I had a few questions after reading Plague Town, and Dana was kind enough to answer them for me. Here's what she divulged...
Q+A with Dana Fredsti
WR: Have you always been a fan of the horror genre and, if so, have any particular films or TV shows inspired the Ashley Parker series?
DF: I have been into the horror genre since I was old enough to enjoy the thrill of being scared. I think my grandfather on my dad’s side of the family had something to do with this because his idea of a cracking good bedtime story was The Telltale Heart by Edgar Allen Poe. He was also great at reading aloud so my sister and I got the full on theatrical experience. I watched the Saturday and Sunday afternoon horror movies, was addicted to the original Dark Shadows series (hey, it was scary to a little kid back in the day!), checked out endless books on supernatural topics from non-fiction and whatever I could find in the fiction section. So yea, big old yes to the first part of your question.
As far as particular films/TV shows, I’ve been very open about the original pitch that was brought to me by Lori Perkins, who was then editing for Ravenous Romance (who originally contracted me for the series before selling it to Titan). Lori asked me write ‘Buffy the Vampire Slayer, but with zombies. And different.’ So obviously Buffy was a huge influence from the get-go, although I tried to find what similarities worked while creating something original. I’m definitely influenced by Joss Whedon’s willingness to put his characters through emotional, physical (and sometimes literal) hell, and to kill one off when necessary. I used to be big on everyone making it out alive. Not so much anymore. And the original Dawn of the Dead inspired my love of zombies (sweet sweet fleshing eating zombies!) so it definitely gets a shout out as well.
WR: In Ashley's classes in Plague Town there's mention of many pandemics and viruses. Were you already knowledgeable on the subject or did you have to do a lot of research?
DF: Well, another topic that always fascinated me from a young age was pandemics (the nastier, the better) so I did a lot of reading on the Black Death when I was a kid and then Ebola and all the other lovely bugs out there in the last decade or so. So I had some knowledge of the subject, but I did a lot of research at the time as well and tried to keep the facts general enough to lend veracity without trying to go into too much detail and get something wrong.
WR: Just who is Gabriel based on? (I think of him as Spike crossed with a snarky, moody Dean Winchester).
DF: When I wrote my first outline notes for Lori back in the day, Gabriel was definitely the Angel character. I do have my Spike character in there as well, but nope, not Gabriel. A lot of readers saw Gabriel as Riley from the Initiative Buffy season because of the military connection, but I was never a huge Riley fan (and why do all Buffy menfolk except for Spike have a self-deprecating stutter? It’s like Hugh Grant’s Disease or something) so nope to that as well. Dean Winchester is not a bad casting choice, btw… The only actor who I’ve seen recently who reminded me of Gabriel was Garrett Hedlund (without his current facial hair and with a slightly less perfect nose) in Tron: Legacy.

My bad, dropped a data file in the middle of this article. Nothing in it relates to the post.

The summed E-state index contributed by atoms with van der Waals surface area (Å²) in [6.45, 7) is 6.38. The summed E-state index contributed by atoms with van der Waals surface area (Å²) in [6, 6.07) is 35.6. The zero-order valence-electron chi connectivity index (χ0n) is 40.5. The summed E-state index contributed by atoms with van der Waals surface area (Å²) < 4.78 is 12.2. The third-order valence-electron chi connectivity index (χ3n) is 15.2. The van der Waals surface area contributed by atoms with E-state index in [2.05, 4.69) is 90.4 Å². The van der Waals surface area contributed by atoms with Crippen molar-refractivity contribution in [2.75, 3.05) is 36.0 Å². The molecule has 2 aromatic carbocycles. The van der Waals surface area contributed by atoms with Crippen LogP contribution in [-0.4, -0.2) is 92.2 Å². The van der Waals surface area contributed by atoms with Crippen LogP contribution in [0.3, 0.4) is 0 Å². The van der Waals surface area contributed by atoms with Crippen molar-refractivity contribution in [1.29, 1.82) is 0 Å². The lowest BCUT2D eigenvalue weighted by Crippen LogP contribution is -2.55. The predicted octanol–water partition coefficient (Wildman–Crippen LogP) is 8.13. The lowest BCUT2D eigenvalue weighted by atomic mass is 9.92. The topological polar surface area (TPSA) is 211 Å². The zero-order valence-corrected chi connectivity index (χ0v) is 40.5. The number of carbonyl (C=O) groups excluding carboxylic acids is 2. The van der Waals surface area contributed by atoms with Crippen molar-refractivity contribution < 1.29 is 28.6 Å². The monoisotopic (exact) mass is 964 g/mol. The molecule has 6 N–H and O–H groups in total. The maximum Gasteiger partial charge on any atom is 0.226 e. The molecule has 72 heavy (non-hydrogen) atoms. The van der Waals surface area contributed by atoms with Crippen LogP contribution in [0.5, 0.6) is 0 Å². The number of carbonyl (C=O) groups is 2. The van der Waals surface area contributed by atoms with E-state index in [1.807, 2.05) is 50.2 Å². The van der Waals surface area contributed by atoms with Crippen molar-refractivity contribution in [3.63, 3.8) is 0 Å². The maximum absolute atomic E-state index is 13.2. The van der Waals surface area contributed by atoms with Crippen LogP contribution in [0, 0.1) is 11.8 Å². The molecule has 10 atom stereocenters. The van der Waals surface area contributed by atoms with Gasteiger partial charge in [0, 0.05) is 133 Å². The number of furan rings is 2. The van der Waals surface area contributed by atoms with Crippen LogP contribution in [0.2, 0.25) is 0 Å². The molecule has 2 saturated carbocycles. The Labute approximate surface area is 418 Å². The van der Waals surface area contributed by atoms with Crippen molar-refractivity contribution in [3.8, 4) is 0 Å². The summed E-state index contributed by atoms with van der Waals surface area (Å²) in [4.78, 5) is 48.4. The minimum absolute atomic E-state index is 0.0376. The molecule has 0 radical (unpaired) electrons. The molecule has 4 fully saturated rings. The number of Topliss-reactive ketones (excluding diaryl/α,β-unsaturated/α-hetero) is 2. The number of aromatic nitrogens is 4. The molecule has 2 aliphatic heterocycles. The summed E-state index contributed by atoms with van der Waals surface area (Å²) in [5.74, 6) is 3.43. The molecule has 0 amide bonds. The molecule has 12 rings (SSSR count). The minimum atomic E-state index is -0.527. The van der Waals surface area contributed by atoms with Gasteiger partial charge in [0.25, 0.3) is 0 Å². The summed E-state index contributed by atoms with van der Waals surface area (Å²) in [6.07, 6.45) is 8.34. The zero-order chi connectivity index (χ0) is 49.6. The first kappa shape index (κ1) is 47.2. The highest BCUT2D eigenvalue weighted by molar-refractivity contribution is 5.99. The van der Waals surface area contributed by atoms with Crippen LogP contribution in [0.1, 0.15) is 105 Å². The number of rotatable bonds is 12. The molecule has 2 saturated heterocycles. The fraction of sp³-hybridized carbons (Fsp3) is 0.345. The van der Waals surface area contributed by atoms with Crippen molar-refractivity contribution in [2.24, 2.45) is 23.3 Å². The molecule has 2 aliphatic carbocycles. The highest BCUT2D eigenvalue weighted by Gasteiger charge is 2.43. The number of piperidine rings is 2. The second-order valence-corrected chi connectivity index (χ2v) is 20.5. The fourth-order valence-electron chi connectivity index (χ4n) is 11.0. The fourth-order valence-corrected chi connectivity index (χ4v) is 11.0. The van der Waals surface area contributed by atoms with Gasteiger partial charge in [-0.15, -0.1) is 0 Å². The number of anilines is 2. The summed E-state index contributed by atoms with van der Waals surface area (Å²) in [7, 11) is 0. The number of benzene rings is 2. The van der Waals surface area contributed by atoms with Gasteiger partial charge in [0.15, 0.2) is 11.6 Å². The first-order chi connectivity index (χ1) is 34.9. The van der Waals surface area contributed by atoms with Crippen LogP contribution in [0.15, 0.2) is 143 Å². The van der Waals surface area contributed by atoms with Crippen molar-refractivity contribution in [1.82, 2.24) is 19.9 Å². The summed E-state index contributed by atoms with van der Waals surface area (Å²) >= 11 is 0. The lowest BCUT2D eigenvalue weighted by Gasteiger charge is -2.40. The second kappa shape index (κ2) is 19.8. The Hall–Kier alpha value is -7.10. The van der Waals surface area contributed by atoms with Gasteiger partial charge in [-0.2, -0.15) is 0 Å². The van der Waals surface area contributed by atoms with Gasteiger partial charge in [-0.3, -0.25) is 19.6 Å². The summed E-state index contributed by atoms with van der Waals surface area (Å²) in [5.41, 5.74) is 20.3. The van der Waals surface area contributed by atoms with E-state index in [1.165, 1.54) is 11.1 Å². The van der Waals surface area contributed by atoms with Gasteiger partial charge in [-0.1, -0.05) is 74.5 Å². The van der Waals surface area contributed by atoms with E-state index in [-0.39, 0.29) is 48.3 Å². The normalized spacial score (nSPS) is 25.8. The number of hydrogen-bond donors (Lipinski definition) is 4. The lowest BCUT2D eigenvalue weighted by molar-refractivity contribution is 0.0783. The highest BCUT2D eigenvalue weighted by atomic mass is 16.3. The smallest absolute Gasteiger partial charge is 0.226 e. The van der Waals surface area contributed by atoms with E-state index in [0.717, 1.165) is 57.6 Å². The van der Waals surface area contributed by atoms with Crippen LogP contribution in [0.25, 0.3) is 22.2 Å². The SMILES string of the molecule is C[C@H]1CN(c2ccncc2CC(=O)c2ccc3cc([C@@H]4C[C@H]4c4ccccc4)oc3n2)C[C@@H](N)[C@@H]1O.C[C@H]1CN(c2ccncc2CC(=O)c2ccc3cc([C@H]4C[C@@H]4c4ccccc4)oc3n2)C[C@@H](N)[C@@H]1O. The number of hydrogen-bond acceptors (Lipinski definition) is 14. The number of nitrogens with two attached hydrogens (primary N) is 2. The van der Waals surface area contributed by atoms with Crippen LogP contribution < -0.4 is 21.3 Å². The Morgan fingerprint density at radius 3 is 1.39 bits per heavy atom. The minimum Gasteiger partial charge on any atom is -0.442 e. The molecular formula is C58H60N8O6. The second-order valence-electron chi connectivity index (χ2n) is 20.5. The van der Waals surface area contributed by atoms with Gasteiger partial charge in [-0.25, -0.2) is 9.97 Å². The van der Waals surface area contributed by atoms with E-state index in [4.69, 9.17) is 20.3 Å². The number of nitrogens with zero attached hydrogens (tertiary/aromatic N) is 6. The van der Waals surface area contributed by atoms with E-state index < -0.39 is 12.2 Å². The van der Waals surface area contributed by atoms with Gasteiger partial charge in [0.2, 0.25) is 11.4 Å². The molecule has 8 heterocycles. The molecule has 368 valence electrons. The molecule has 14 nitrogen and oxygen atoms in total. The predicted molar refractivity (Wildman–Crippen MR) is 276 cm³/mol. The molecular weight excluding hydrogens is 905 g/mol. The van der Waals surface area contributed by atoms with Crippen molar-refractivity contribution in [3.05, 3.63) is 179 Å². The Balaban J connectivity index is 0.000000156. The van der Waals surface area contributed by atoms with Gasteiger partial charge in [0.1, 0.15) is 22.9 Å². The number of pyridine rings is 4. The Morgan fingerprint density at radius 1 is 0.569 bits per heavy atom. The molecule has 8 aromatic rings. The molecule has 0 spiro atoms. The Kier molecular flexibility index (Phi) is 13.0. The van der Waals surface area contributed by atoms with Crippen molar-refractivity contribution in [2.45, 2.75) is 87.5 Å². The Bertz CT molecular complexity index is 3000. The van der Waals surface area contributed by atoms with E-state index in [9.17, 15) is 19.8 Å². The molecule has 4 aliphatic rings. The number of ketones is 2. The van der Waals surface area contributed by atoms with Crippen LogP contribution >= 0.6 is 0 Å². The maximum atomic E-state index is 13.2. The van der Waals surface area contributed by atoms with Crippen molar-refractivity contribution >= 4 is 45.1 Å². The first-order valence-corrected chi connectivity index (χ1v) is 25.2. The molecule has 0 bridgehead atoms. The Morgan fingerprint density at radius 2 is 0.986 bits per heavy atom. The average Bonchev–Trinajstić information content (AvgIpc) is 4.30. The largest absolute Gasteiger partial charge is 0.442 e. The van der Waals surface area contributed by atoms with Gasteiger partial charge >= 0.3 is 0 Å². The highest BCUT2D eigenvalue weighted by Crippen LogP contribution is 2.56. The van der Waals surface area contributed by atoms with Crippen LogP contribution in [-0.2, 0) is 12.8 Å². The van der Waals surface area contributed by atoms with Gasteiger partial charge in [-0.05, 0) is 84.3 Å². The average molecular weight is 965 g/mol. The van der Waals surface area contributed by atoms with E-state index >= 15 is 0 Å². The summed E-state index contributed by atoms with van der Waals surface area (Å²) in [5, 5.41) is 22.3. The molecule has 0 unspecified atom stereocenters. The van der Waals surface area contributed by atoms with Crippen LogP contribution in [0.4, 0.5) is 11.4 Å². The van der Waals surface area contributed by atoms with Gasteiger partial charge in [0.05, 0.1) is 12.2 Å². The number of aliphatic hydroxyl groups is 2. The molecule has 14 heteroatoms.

WR: If you were casting a movie of the Ashley Parker series, which actors would you pick to play your characters?
DF: Erp! I’m so bad at this. Aside from Garrett Hedlund for Gabriel, the only character I actually have “cast” in my head is Nathan and I would be happy with either Ray Stevens (watch Outpost, a low-budget and very creepy zombie movie) or Nathan Fillion, who’d also be excellent. I joke in the book about the fact that Professor Fraser had a life story filmed about her, she’d be played by Kate Blanchett or Helen Mirren… JT, Lil and Tony are all inspired by people I know… so …er… I don’t know. Ideas? Who would YOU like to see as Ashley? My only caveat is that it has to be someone who can handle the physical part of the role and really looks like she could kick ass and chop off heads with ease. Nothing makes me more annoyed than an actor or actress cast in a role that is obviously stunt doubled because they can’t move well enough to fake it.
WR: Was it fun to write all the gory scenes in this trilogy? Does any one scene stand out for you as a disgusting favourite?
DF: Yes, okay, writing gory scenes can be fun. I’ll just admit that off the bat. I try not to be repetitive (and that can be a challenge because there really are only so many ways to kill zombies) and to have enough to give the reader a sense of how nasty things get, but without desensitizing them to it. What’s the point of writing gory scenes if people just start skimming over them because they’re either all the same or there’s just too much of it?
My favorite scenes in the first two books both involve Jake, the half-deader who Ashley finds in the cabin hotel in Plague Town. The scene where he’s nibbling on pieces of his wife while saying “I’m sorry, I’m sorry” was… well, it made me giggle and shudder at the same time ‘cause I knew it was gross and I knew it would be effective. Plague World has my favorite gory scene of all times because of both what happens and the eventual payoff, but I can’t say which one it is at this time as it would be a mega huge spoiler. I will say Ashley goes through a lot more pain (emotional and physical) in Plague World than the previous two books. And that’s the only hint I’ll give.